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HOW PETER MET THE SPANIARD
JOHN CASTELL
PETER GATHERS VIOLETS
LOVERS DEAR
CASTELL'S SECRET
FAREWELL
NEWS FROM SPAIN
D'AGUILAR SPEAKS
THE SNARE
THE CHASE
THE MEETING ON THE SEA
FATHER HENRIQUES
THE ADVENTURE OF THE INN
INEZ AND HER GARDEN
PETER PLAYS A PART
BETTY SHOWS HER TEETH
THE PLOT
THE HOLY HERMANDAD
BETTY PAYS HER DEBTS
ISABELLA OF SPAIN
BETTY STATES HER CASE
THE DOOM OF JOHN CASTELL
FATHER HENRIQUES AND THE BAKER'S OVEN
THE FALCON STOOPS
HOW THE _MARGARET_ WON OUT TO SEA
ENVOI

Who can account for the impulses of the heart, which come, say some of 

the learned, from heaven, and others, from hell? At least it is no 

affair of ours, so let us wish them happiness, and, after they are 

married, a large and healthy family. Meanwhile, dear Betty, are you 

making ready for your voyage to Spain?" 

 

"I don't know," answered Betty gloomily. "I am not sure that I trust you 

and your fine words. If you want to marry me, as you swear, and be sure 

I look for nothing less, why cannot it be before we start, and how am I 

to know that you will do so when we get there?" 

 

"You ask many questions, Betty, all of which I have answered before. I 

have told you that I cannot marry you here because of that permission 

which is necessary on account of the difference in our ranks. Here, 

where your place is known, it is not to be had; there, where you will 

pass as a great English lady--as of course you are by birth--I can 

obtain it in an hour. But if you have any doubts, although it cuts me 

to the heart to say it, it would be best that we should part at once. I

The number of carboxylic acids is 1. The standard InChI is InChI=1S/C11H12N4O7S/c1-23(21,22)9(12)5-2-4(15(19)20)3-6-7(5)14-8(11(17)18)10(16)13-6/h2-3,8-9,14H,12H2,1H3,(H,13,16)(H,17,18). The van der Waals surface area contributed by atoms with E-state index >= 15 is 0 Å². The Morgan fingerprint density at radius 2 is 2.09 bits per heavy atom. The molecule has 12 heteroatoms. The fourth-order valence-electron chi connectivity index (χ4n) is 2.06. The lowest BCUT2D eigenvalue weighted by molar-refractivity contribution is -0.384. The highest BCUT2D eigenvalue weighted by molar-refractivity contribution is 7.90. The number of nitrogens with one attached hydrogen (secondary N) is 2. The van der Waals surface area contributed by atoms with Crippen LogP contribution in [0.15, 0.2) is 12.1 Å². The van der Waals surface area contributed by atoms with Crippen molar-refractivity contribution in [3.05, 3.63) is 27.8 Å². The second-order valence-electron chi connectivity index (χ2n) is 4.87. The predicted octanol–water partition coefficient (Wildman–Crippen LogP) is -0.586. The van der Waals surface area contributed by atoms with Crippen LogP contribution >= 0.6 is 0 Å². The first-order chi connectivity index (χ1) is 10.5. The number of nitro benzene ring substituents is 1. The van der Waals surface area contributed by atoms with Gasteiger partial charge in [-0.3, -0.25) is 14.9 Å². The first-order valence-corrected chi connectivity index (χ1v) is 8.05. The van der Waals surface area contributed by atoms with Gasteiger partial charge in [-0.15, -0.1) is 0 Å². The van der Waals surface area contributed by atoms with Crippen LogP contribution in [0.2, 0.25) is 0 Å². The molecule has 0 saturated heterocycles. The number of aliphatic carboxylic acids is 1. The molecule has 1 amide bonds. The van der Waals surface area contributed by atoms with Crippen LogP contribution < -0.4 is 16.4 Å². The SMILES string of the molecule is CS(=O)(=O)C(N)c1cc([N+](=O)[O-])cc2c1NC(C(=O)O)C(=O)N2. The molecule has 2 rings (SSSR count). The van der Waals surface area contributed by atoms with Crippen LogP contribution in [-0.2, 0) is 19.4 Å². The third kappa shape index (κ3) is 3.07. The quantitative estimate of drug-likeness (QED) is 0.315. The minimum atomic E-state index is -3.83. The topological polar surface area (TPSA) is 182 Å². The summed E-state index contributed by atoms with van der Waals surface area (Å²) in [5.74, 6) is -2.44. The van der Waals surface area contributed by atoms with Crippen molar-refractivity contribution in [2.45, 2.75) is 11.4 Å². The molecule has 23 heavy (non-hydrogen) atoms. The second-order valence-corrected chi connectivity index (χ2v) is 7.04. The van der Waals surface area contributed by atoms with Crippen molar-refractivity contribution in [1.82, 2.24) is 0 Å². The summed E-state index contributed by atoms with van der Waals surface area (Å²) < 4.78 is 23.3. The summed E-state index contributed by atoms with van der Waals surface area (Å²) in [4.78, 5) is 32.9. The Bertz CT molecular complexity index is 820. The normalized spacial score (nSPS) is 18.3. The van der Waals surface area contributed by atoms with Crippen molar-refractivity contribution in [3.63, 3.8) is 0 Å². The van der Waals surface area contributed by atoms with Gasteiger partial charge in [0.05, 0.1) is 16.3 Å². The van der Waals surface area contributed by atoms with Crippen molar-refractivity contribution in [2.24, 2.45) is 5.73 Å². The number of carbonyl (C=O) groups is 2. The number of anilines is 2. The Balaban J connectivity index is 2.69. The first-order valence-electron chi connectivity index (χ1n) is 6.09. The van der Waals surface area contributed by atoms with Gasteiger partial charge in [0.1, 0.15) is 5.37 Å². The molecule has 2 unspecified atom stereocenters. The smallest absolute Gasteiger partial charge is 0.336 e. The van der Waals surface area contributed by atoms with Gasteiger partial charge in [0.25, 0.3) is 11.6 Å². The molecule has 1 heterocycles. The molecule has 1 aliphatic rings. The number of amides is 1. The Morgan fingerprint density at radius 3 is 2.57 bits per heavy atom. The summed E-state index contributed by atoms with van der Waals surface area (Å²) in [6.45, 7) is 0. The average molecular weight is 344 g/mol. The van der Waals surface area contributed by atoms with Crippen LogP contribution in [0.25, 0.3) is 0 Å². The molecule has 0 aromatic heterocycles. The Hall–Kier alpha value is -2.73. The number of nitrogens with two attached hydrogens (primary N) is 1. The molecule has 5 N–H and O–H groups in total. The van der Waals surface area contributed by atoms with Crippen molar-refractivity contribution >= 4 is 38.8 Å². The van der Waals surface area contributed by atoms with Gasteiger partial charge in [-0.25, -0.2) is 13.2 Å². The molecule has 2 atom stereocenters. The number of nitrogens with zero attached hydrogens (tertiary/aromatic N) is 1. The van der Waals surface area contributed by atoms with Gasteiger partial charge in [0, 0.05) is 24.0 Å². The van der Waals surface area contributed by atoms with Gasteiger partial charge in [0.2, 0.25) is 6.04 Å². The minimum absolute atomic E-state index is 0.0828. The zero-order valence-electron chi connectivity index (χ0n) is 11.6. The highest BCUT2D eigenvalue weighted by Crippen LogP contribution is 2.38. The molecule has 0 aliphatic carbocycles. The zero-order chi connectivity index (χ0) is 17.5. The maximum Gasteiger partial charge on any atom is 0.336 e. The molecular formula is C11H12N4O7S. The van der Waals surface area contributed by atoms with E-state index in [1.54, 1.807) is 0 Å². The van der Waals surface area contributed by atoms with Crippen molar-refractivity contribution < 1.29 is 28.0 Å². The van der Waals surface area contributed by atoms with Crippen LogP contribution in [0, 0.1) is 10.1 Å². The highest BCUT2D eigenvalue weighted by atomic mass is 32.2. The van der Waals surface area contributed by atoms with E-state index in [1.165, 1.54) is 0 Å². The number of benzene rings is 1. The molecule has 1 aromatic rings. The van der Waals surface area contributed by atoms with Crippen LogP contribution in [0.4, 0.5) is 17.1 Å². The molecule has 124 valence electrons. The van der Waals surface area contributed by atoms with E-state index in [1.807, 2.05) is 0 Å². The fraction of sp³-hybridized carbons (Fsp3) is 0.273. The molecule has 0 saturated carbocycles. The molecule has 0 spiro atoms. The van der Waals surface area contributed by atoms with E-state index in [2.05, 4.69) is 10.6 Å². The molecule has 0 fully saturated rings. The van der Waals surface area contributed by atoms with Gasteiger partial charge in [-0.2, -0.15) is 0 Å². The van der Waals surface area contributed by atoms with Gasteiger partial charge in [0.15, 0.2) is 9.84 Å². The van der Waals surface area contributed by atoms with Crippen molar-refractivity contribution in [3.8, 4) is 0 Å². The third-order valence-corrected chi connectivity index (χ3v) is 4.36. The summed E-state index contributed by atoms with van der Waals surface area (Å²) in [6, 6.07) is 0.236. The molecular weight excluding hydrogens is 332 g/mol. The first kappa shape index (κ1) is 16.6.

will take no wife who does not trust me fully and alone. Say then, cruel 

Betty, do you wish to leave me?" 

 

"You know I don't; you know it would kill me," she answered in a voice 

that was thick with passion, "you know I worship the ground you tread on, 

and hate every woman you go near, yes, even my cousin who has been so 

good to me, and whom I love. I will take the risk and come with you, 

believing you to be an honest gentleman, who would not deceive a girl 

who trusts him; and if you do, may God deal with you as I shall, for I 

am no toy to be broken and thrown away, as you would find out. Yes, I 

will take the risk because you have made me love you so that I cannot 

live without you." 

 

"Betty, your words fill me with rapture, showing me that I have not 

misread your noble mind; but speak a little lower--there are echoes in 

this hole. Now for the plans, for time is short, and you may be missed. 

When I am about to sail I will invite Mistress Margaret and yourself to 

come aboard my ship." 

 

"Why not invite me without my cousin Margaret?" asked Betty. 

 

"Because it would excite suspicion which we must avoid--do not interrupt 

me. I will invite you both or get you there upon some other pretext, and 

then I will arrange that she shall be brought ashore again and you taken 

on. Leave it all to me, only swear that you will obey any instructions I 


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